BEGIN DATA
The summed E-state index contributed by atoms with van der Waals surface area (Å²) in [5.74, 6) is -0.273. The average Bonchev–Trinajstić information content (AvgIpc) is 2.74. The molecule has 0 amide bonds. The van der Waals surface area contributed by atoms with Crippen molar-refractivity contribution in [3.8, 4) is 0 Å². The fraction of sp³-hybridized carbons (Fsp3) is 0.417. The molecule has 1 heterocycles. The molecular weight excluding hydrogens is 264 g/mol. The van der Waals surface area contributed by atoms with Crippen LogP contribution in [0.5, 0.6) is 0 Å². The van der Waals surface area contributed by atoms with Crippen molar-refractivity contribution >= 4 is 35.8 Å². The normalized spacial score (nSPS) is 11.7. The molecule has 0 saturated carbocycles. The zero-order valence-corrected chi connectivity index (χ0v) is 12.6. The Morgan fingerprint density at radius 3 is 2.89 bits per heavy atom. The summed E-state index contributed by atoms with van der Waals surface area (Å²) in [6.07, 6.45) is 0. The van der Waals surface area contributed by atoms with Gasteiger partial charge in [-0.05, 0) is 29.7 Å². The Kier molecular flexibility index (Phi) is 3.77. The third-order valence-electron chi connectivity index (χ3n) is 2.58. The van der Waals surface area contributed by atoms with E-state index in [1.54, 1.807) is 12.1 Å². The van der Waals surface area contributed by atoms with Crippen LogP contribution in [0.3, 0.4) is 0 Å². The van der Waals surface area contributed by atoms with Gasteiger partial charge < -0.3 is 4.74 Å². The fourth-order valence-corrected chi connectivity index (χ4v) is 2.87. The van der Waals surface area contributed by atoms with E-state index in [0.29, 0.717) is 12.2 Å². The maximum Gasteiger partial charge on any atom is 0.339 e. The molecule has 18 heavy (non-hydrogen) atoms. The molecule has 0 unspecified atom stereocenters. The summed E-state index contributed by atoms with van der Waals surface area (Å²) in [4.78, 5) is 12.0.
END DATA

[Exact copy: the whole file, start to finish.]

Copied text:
The summed E-state index contributed by atoms with van der Waals surface area (Å²) in [5.74, 6) is -0.273. The average Bonchev–Trinajstić information content (AvgIpc) is 2.74. The molecule has 0 amide bonds. The van der Waals surface area contributed by atoms with Crippen molar-refractivity contribution in [3.8, 4) is 0 Å². The fraction of sp³-hybridized carbons (Fsp3) is 0.417. The molecule has 1 heterocycles. The molecular weight excluding hydrogens is 264 g/mol. The van der Waals surface area contributed by atoms with Crippen LogP contribution in [0.5, 0.6) is 0 Å². The van der Waals surface area contributed by atoms with Crippen molar-refractivity contribution >= 4 is 35.8 Å². The normalized spacial score (nSPS) is 11.7. The molecule has 0 saturated carbocycles. The zero-order valence-corrected chi connectivity index (χ0v) is 12.6. The Morgan fingerprint density at radius 3 is 2.89 bits per heavy atom. The summed E-state index contributed by atoms with van der Waals surface area (Å²) in [6.07, 6.45) is 0. The van der Waals surface area contributed by atoms with Gasteiger partial charge in [-0.05, 0) is 29.7 Å². The Kier molecular flexibility index (Phi) is 3.77. The third-order valence-electron chi connectivity index (χ3n) is 2.58. The van der Waals surface area contributed by atoms with E-state index in [1.54, 1.807) is 12.1 Å². The van der Waals surface area contributed by atoms with Crippen LogP contribution in [0.3, 0.4) is 0 Å². The van der Waals surface area contributed by atoms with Gasteiger partial charge < -0.3 is 4.74 Å². The fourth-order valence-corrected chi connectivity index (χ4v) is 2.87. The van der Waals surface area contributed by atoms with E-state index in [0.29, 0.717) is 12.2 Å². The maximum Gasteiger partial charge on any atom is 0.339 e. The molecule has 18 heavy (non-hydrogen) atoms. The molecule has 0 unspecified atom stereocenters. The summed E-state index contributed by atoms with van der Waals surface area (Å²) in [4.78, 5) is 12.0.